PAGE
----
Using the prospective isolation method designed by Zheng et al [22], we were able to identify a population of myogenic endothelial cells (CD56+CD34+CD144+CD45) capable of promoting new bone formation when retro virally transduced to express BMP4 [22, 23]. An independent study by Jackson et al. demonstrated the isolation of mesenchymal stem cells from traumatically injured human skeletal muscle which also exhibited multipotent characteristics in vitro [24]. These aforementioned studies showed that stem cells isolated from human skeletal muscle are a very promising stem cell resource for bone tissue repair and engineering.

    MUSCLE DERIVED STEM CELLS FOR CARTILAGE REPAIR
    Although, it has been well-documented that both murine MDSCs and human MDSCs can significantly enhance new bone formation, only murine MDSCs have been studied with respect for cartilage regeneration. Our group has shown that murine MDSCs genetically transduced with retro-BMP4 can differentiate into chondrocytes in pellet culture and promote healing of focal cartilage defects in the femoral condyles of rats. The repair process is mediated by direct differentiation of murine MDSCs into chondrocytes and hypertrophic chondrocytes. Similar to its importance in bone healing, BMP4 transduction is also crucial for murine MDSC-mediated cartilage repair [25].

    In contrast to the beneficial effects that angiogenesis has on murine MDSC mediated bone formation, it has been demonstrated that angiogenesis is actually detrimental to MDSC-mediated cartilage regeneration. In one study, it was demonstrated that BMP4-transduced murine MDSCs promoted cartilage regeneration much more efficiently when co-transplanted with sFlt-1 transduced murine MDSCs, which is a potent inhibitor of angiogenesis [26]. This concept was supported in a subsequent study which demonstrated that monoiodoacetate damaged cartilage (a model for osteoarthritis), regenerated much more effectively when BMP4 transduced murine MDSCs were co-transplanted with sFlt-1 expressing murine MDSCs [27].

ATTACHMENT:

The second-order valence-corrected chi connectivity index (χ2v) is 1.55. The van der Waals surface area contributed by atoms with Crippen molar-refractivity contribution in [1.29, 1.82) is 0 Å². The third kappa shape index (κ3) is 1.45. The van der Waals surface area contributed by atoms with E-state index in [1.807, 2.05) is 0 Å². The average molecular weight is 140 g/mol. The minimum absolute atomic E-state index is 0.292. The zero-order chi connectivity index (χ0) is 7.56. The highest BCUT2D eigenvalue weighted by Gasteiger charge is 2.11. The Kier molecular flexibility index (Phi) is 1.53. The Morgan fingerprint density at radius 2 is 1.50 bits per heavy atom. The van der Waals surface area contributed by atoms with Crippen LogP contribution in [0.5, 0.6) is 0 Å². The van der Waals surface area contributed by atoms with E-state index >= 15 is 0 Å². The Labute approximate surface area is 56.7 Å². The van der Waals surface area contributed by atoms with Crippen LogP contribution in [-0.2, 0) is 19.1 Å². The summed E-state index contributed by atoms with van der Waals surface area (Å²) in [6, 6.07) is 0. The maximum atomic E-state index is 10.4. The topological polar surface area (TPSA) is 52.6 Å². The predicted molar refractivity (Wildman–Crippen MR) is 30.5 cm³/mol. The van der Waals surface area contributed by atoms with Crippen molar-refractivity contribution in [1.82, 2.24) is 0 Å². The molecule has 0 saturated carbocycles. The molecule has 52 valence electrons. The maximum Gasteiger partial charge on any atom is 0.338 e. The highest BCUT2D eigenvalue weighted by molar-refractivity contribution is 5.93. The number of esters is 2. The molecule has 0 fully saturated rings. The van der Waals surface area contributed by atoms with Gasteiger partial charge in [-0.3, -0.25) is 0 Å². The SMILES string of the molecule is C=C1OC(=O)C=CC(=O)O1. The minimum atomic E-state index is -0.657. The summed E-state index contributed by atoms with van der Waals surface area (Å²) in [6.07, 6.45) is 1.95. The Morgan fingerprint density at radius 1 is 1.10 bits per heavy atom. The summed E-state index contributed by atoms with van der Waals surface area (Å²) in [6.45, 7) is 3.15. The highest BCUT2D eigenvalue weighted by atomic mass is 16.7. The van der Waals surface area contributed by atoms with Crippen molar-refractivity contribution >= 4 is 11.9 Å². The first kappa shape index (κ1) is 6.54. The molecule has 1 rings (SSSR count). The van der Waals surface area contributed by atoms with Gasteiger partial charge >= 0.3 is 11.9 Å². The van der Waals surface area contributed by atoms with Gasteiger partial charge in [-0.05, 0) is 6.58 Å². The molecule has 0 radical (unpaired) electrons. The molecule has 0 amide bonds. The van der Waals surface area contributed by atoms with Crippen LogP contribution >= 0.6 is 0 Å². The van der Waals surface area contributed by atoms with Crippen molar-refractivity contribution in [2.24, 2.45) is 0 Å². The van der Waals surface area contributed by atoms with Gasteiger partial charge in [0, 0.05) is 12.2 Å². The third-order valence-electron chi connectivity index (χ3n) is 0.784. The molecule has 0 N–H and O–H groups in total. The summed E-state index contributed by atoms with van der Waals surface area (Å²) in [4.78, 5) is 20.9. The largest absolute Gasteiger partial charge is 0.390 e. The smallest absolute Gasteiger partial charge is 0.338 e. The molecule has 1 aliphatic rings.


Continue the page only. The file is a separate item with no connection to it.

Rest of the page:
Similar to the findings of MDSC-mediated bone formation, the capacity of murine MDSCs to regenerate cartilage is also influenced by the sex of the cells. More specifically, male BMP4 expressing MDSCs formed larger chondrogenic pellets with a richer cartilage extracellular matrix compared to female BMP4 expressing murine MDSCs in vitro. Moreover, male murine MDSCs repaired articular cartilage more efficiently than female BMP4 transduced MDSCs [28]. As a potential method to improve cartilage regeneration in clinical practice, we are currently exploring the use of ex vivo genetically modified hMDSCs for cartilage repair. We are also investigating the use of injectable biomaterials to deliver BMP2 and sFlt1 into the micro-milieu of the joint to repair damaged cartilage.